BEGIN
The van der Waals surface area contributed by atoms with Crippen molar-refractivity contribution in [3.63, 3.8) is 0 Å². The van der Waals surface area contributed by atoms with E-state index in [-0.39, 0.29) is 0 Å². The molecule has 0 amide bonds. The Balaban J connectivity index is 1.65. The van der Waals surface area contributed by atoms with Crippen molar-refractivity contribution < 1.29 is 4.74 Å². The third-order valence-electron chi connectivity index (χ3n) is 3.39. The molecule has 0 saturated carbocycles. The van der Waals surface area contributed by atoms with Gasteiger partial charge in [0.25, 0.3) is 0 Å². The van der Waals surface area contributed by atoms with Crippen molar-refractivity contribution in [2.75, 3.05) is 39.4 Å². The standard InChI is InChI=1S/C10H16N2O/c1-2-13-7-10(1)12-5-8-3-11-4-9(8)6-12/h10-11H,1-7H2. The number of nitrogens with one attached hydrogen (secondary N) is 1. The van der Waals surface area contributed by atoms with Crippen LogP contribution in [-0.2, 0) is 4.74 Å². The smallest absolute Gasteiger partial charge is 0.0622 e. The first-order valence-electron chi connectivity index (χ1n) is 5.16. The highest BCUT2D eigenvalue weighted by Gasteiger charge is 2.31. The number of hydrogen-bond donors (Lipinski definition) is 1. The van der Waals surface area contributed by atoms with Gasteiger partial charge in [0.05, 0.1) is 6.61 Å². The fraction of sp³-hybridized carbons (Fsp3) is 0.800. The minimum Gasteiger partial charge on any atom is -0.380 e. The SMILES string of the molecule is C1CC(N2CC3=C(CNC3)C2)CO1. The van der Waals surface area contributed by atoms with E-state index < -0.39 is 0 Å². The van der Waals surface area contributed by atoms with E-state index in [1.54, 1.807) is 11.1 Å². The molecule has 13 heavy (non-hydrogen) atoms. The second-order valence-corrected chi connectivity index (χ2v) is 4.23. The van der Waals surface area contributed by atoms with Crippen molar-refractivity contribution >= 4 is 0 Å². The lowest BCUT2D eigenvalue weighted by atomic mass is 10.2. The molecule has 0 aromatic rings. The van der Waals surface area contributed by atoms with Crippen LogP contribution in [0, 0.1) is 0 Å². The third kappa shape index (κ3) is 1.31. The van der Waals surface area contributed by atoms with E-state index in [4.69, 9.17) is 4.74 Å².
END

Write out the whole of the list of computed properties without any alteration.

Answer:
The van der Waals surface area contributed by atoms with Crippen molar-refractivity contribution in [3.63, 3.8) is 0 Å². The van der Waals surface area contributed by atoms with E-state index in [-0.39, 0.29) is 0 Å². The molecule has 0 amide bonds. The Balaban J connectivity index is 1.65. The van der Waals surface area contributed by atoms with Crippen molar-refractivity contribution < 1.29 is 4.74 Å². The third-order valence-electron chi connectivity index (χ3n) is 3.39. The molecule has 0 saturated carbocycles. The van der Waals surface area contributed by atoms with Gasteiger partial charge in [0.25, 0.3) is 0 Å². The van der Waals surface area contributed by atoms with Crippen molar-refractivity contribution in [2.75, 3.05) is 39.4 Å². The standard InChI is InChI=1S/C10H16N2O/c1-2-13-7-10(1)12-5-8-3-11-4-9(8)6-12/h10-11H,1-7H2. The number of nitrogens with one attached hydrogen (secondary N) is 1. The van der Waals surface area contributed by atoms with Crippen LogP contribution in [-0.2, 0) is 4.74 Å². The smallest absolute Gasteiger partial charge is 0.0622 e. The first-order valence-electron chi connectivity index (χ1n) is 5.16. The highest BCUT2D eigenvalue weighted by Gasteiger charge is 2.31. The number of hydrogen-bond donors (Lipinski definition) is 1. The van der Waals surface area contributed by atoms with Gasteiger partial charge in [0.05, 0.1) is 6.61 Å². The fraction of sp³-hybridized carbons (Fsp3) is 0.800. The minimum Gasteiger partial charge on any atom is -0.380 e. The SMILES string of the molecule is C1CC(N2CC3=C(CNC3)C2)CO1. The van der Waals surface area contributed by atoms with E-state index < -0.39 is 0 Å². The van der Waals surface area contributed by atoms with E-state index in [1.54, 1.807) is 11.1 Å². The molecule has 13 heavy (non-hydrogen) atoms. The second-order valence-corrected chi connectivity index (χ2v) is 4.23. The van der Waals surface area contributed by atoms with Crippen molar-refractivity contribution >= 4 is 0 Å². The lowest BCUT2D eigenvalue weighted by atomic mass is 10.2. The molecule has 0 aromatic rings. The van der Waals surface area contributed by atoms with Crippen LogP contribution in [0, 0.1) is 0 Å². The third kappa shape index (κ3) is 1.31. The van der Waals surface area contributed by atoms with E-state index in [4.69, 9.17) is 4.74 Å².